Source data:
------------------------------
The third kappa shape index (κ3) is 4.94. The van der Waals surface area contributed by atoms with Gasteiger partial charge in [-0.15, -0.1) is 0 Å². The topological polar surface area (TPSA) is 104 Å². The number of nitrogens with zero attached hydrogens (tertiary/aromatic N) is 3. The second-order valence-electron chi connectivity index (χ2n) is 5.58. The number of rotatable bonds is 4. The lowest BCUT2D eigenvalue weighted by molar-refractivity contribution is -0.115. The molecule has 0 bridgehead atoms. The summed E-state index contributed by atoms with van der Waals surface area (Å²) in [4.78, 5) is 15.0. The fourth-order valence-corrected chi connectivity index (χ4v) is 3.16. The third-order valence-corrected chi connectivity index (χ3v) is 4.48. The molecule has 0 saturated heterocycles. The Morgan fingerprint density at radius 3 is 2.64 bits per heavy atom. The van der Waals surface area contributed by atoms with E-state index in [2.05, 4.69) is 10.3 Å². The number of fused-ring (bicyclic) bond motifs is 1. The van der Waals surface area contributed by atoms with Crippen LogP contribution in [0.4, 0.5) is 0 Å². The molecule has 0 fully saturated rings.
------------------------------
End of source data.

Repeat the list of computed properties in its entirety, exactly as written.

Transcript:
The third kappa shape index (κ3) is 4.94. The van der Waals surface area contributed by atoms with Gasteiger partial charge in [-0.15, -0.1) is 0 Å². The topological polar surface area (TPSA) is 104 Å². The number of nitrogens with zero attached hydrogens (tertiary/aromatic N) is 3. The second-order valence-electron chi connectivity index (χ2n) is 5.58. The number of rotatable bonds is 4. The lowest BCUT2D eigenvalue weighted by molar-refractivity contribution is -0.115. The molecule has 0 bridgehead atoms. The summed E-state index contributed by atoms with van der Waals surface area (Å²) in [4.78, 5) is 15.0. The fourth-order valence-corrected chi connectivity index (χ4v) is 3.16. The third-order valence-corrected chi connectivity index (χ3v) is 4.48. The molecule has 0 saturated heterocycles. The Morgan fingerprint density at radius 3 is 2.64 bits per heavy atom. The van der Waals surface area contributed by atoms with E-state index in [2.05, 4.69) is 10.3 Å². The number of fused-ring (bicyclic) bond motifs is 1. The van der Waals surface area contributed by atoms with Crippen LogP contribution in [0.4, 0.5) is 0 Å². The molecule has 0 fully saturated rings.